For some, the name “Parkland” triggers a sense of anger and resentment for the lack of government actions that could allow such a devastating event to happen back in 2018. Others perhaps remember February 14, 2018, with bitter sadness or a day to advocate for change to our gun laws. However, arguably the most important part of the tragedy was what happened afterward. Survivors of the shooting demanded action from the government. People all across America, from celebrities to fellow high school students, showed their support for the fight for more comprehensive gun control.
However, politics and frustration towards the inaction of the government were put to the side when the anniversary came in 2019. Now that more than a year has passed since the event, Marjory Stoneman Douglas High School students and administration took their time to mourn and remember who and what has been lost. Normal school days, dreams, career paths, best friends, lovers, innocence, and patience are perhaps a few of the many things MSDHS students have lost over the past year.
All around the campus, different forms of delayed grief were seen. Student made memorials with flowers and other crafts along fences and grass areas and cement scattered around the campus. One of the many community projects was a collage of slain students’ faces. Beatles music played. The faces of those students who have come out on national television talking about the need for change were painted on large pieces of paper. People at Parkland took the time this year to focus on the people who sacrificed themselves and the people who fell victim to the gunman; they took a break from getting people to vote, going on marches and protesting against politicians and the government, investigations, being the activists needed to bring about change. They were simply friends, lovers, and fellow classmates mourning that day.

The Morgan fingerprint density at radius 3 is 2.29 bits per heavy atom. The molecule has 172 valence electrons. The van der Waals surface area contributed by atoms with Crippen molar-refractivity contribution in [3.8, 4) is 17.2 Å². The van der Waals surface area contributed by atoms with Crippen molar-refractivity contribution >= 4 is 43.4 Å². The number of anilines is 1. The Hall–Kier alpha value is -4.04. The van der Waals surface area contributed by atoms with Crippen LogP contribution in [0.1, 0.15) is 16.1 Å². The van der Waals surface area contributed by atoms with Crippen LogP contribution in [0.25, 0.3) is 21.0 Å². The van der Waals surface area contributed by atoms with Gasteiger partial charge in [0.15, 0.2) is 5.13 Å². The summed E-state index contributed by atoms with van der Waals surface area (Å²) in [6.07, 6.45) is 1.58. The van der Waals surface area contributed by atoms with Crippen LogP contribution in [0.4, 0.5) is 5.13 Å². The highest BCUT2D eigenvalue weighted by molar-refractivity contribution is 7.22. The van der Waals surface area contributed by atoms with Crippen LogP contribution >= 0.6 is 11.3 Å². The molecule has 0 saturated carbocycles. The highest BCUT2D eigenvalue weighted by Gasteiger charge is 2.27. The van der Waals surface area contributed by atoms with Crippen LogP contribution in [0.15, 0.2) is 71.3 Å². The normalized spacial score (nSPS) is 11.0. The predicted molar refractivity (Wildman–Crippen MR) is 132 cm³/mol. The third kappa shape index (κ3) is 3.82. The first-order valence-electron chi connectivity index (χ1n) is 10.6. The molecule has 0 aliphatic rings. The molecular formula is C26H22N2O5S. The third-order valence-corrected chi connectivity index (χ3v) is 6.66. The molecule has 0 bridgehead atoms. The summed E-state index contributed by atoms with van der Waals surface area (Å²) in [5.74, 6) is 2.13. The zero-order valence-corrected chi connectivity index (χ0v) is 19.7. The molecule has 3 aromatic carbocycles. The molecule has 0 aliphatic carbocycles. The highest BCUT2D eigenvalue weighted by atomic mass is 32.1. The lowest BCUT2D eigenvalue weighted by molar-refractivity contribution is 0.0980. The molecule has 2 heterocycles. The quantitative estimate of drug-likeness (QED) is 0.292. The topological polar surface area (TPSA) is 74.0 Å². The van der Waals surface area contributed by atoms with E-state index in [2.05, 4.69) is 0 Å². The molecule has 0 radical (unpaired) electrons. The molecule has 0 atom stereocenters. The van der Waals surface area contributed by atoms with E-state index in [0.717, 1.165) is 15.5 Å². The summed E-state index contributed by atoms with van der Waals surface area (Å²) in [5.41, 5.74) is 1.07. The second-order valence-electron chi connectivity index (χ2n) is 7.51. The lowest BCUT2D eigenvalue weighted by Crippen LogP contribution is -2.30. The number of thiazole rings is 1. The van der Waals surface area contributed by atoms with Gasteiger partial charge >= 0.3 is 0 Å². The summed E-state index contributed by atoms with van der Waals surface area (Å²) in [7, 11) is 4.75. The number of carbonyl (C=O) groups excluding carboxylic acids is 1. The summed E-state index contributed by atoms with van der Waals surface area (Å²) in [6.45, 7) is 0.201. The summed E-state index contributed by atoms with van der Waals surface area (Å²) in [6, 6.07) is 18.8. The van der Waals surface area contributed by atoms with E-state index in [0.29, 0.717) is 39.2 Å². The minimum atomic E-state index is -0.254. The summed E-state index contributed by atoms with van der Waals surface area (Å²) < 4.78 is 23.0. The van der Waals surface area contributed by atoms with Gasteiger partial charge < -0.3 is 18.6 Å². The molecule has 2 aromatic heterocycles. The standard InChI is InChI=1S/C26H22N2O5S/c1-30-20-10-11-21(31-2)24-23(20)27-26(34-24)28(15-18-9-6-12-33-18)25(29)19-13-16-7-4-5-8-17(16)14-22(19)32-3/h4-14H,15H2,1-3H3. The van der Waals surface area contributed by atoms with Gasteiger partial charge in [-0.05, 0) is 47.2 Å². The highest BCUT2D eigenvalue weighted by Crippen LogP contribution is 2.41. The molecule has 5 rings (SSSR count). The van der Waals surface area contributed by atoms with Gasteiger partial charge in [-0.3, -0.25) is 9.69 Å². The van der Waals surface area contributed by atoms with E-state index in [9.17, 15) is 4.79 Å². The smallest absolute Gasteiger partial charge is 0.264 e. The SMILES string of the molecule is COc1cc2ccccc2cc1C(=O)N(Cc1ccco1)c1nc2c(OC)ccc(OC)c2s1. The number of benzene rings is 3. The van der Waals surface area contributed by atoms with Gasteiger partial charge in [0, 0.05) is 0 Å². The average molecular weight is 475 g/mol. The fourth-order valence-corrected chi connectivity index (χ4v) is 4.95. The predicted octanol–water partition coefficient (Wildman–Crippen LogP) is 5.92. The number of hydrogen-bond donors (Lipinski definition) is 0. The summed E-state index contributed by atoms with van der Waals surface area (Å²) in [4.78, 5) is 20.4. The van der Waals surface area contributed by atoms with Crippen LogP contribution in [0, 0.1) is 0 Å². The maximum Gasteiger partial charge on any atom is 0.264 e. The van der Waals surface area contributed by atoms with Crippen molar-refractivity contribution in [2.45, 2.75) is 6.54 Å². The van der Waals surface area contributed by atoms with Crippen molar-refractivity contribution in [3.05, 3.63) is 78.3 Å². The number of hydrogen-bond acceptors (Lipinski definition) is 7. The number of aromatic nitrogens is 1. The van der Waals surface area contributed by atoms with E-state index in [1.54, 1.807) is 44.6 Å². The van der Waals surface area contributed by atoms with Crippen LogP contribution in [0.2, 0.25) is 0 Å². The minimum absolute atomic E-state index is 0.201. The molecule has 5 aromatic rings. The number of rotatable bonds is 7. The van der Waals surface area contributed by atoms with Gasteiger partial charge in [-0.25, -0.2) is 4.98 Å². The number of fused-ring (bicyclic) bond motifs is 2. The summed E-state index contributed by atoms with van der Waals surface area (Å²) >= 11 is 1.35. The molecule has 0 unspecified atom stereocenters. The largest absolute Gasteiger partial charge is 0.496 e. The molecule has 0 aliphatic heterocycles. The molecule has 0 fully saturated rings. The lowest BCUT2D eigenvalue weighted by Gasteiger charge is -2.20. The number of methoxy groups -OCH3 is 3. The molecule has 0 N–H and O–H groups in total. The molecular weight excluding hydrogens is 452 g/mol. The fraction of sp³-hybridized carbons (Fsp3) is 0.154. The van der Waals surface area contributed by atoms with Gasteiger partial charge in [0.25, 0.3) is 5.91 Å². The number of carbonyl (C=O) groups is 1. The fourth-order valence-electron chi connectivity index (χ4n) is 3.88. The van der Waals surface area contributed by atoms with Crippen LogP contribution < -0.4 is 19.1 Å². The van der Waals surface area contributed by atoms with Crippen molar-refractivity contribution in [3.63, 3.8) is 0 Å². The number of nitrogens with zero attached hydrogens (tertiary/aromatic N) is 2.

Not only at Stoneman Douglas, but all across the nation, students have made their voices heard over the course of the past year, making sure to ingrain into adults’ minds that the way things are is not okay and that the country is beyond not okay if the gun laws are not altered for the better. Student activists worked tirelessly, but the data for school shootings reveals that on average a school shooting happens every 8 school days. Another database showed that 2018 had the highest number of gun-related incidents at a school ever recorded, spanning all the way back to the 1970s. This brings up the question: will the government’s inaction towards gun policies really change?
Information for this article was found on https://www.nytimes.com/2019/02/13/us/parkland-anniversary-marjory-stoneman-douglas.html